History of the arrangement of the VOC archives

3. Archival Management by the Ministry of Colonies (1814-1856)

J.C.M. Pennings

Removals and large-scale Destruction

n the summer of 1816, on the orders of the director-general of the Departement van Koophandel en Koloniën, J. Goldberg, the documents brought back from Paris along with other charters, books and papers pertaining to the department, were transferred to the charterkamer in the Binnenhof in The Hague. In 1815 the depository in Amsterdam handed over to the department eighteen chests containing archivalia, including resoluties of the Heren XVII and the Amsterdam Chamber. These documents were also stored in the charterkamer in the Binnenhof. An inventory was compiled of the documents to be found there, which shows that these were mainly documents from the last period of the eighteenth century(48). A few decades later it seemed that a large proportion of the documents had been returned to Amsterdam. It is not clear when exactly they were brought back.

In Amsterdam the VOC archives were kept at various locations. One of these places was still the Oostindisch Binnenhuis, where the books and papers from the pay office were housed. A considerable portion of the archivalia stored there was sold to the highest bidder by the ministry in the winter of 1821/1822. This was the fate which befell some 9,500 to 10,000 volumes, mainly dating from the seventeenth century(49).

In 1832 the Ministerie van Koloniën (Ministry of Colonies) was asked to vacate the Oostindisch Binnenhuis, as the building had been designated as premises for the administration of direct taxation and excise. Plans were made to house all the VOC papers in the Westindisch Slachthuis. This former warehouse of the West India Company was situated on the IJkant in Amsterdam. VOC archival records were already stored here. In view of the fact that the papers in the Westindisch Slachthuis were in a state of great disorder, the minister first had an inventory compiled by the clerk P.L. de Munnick before giving the signal for the removal of the remaining VOC archives from the Oostindisch Binnenhuis. From this inventory it seems that the papers were located in the first and second records lofts of the Westindisch Slachthuis(50).

From the very beginning it was obvious that the Westindisch Slachthuis could not contain the huge VOC archives. In 1830 an investigation was set in train by the commissioner for the colonies, J. van der Velden, to find out which books and papers could be destroyed or sold without any objections. De Munnick, who in the meantime had been promoted to head of the warehouses, continued this investigation in 1832. Both reached the same conclusion that two-thirds of the pay-ledgers could be missed without raising any problems. At first the plan was to clear out of the way only those books and papers dating from before 1750, but because this yielded so little, the landboeken from post-1750 had to follow suit(51). Finally it was laid down in a Royal Decree of 8th June 1832 that the following documents had to be sold by public subscription: those registers which were known in the pay office of the VOC under the designations landboeken and thuisreisboeken (see below), the letter files containing the documents paid up to the year 1750, minuut-notulen (draft minutes) and financial documents including amongst other material ledgers, bankbooks and commercial registers. The number of volumes to be disposed of amounted to 5,136, the number of letter files to 1,851. In total 3,160 volumes and 587 letter files from the pay office were to be preserved(52).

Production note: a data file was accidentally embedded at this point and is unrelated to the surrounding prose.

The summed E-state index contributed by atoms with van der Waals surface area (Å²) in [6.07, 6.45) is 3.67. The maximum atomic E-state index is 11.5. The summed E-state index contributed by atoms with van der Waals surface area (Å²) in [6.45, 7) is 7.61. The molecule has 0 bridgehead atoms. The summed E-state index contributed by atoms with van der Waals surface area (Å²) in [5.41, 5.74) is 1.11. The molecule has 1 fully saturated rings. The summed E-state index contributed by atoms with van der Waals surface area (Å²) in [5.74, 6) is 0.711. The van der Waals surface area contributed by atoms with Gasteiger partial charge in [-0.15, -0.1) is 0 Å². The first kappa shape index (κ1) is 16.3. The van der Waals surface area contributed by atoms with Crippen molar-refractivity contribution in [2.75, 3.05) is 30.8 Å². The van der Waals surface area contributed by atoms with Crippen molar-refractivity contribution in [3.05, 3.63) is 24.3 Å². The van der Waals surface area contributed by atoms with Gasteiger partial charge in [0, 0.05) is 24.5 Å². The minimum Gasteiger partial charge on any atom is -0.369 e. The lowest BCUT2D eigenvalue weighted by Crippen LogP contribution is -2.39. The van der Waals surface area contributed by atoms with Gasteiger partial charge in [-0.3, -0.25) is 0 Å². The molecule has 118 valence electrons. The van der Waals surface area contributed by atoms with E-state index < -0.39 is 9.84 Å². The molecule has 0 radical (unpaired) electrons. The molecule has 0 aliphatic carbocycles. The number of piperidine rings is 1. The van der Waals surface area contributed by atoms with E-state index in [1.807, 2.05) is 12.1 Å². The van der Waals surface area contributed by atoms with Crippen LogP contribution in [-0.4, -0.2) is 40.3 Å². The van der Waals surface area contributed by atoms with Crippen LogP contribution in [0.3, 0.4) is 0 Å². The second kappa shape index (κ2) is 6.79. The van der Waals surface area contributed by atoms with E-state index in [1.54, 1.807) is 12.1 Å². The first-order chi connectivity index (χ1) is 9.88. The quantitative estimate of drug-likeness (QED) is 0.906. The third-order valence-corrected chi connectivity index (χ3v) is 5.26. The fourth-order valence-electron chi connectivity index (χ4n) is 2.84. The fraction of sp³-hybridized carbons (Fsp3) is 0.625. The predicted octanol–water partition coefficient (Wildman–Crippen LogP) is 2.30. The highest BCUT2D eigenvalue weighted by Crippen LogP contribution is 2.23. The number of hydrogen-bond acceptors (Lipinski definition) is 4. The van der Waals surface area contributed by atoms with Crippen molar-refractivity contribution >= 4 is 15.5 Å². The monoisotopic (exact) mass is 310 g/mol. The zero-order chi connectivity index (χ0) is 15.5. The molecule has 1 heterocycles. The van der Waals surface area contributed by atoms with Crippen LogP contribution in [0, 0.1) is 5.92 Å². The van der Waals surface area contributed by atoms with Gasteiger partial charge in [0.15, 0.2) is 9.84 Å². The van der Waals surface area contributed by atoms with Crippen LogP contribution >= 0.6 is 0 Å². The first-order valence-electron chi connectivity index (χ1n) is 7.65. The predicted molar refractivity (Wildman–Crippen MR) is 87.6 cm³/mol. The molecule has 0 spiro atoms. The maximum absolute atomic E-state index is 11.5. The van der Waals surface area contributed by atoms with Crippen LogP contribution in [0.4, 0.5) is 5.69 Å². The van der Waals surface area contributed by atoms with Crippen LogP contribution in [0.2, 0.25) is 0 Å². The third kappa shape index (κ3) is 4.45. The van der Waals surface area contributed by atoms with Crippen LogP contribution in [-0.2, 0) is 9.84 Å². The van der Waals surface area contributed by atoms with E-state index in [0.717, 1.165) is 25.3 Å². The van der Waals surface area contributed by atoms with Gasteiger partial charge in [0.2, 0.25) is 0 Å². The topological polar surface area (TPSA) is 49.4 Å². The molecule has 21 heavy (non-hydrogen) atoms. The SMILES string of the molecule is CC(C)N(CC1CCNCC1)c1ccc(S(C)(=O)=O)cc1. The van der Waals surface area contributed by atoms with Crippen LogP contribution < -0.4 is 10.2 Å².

Thus what remained of the extensive holdings were the muster-rolls and ship's pay-ledgers, which were also known as uitreisboeken. Nothing has survived of the so-called landboeken and thuisreisboeken. It is therefore difficult to determine what these books contained(53). Even in earlier years these landboeken and thuisreisboeken must have fallen prey to tidying up frenzies of the Ministerie van Koloniën. Before the springclean of the year 1832 there were only a few such documents dating from before 1750 still extant in the pay office in Amsterdam. It is probable that these documents were among the great mass of VOC paper which was sold in the winter of 1821/1822.

The criteria which were observed in this clearance were for the most part pragmatic. In principle one preserved what was still important for outstanding business, for example the salary administration which was needed for the settlement of salary claims. Among the remaining documents which were destroyed were the whole of the secret archives of the Heren XVII and the Amsterdam Chamber and the large bulk of the documents referring to the administration of the Company in the Dutch Republic.

The Transference of the Archives of the Zeeland Chamber to Amsterdam in 1851

he bulk of the archives of the Zeeland Chamber was saved from destruction thanks to the stubborn refusal of the Zeelanders, Pous in particular, to hand the archives over to Amsterdam(54). Finally in 1851 Pous was simply forced to surrender his archives. After half a century of pleading people in Amsterdam realized that '... Mr Pous, an extremely elderly man, would be reluctant to part with the papers which he seems to have had in his care since the liquidation of the Company...'(55).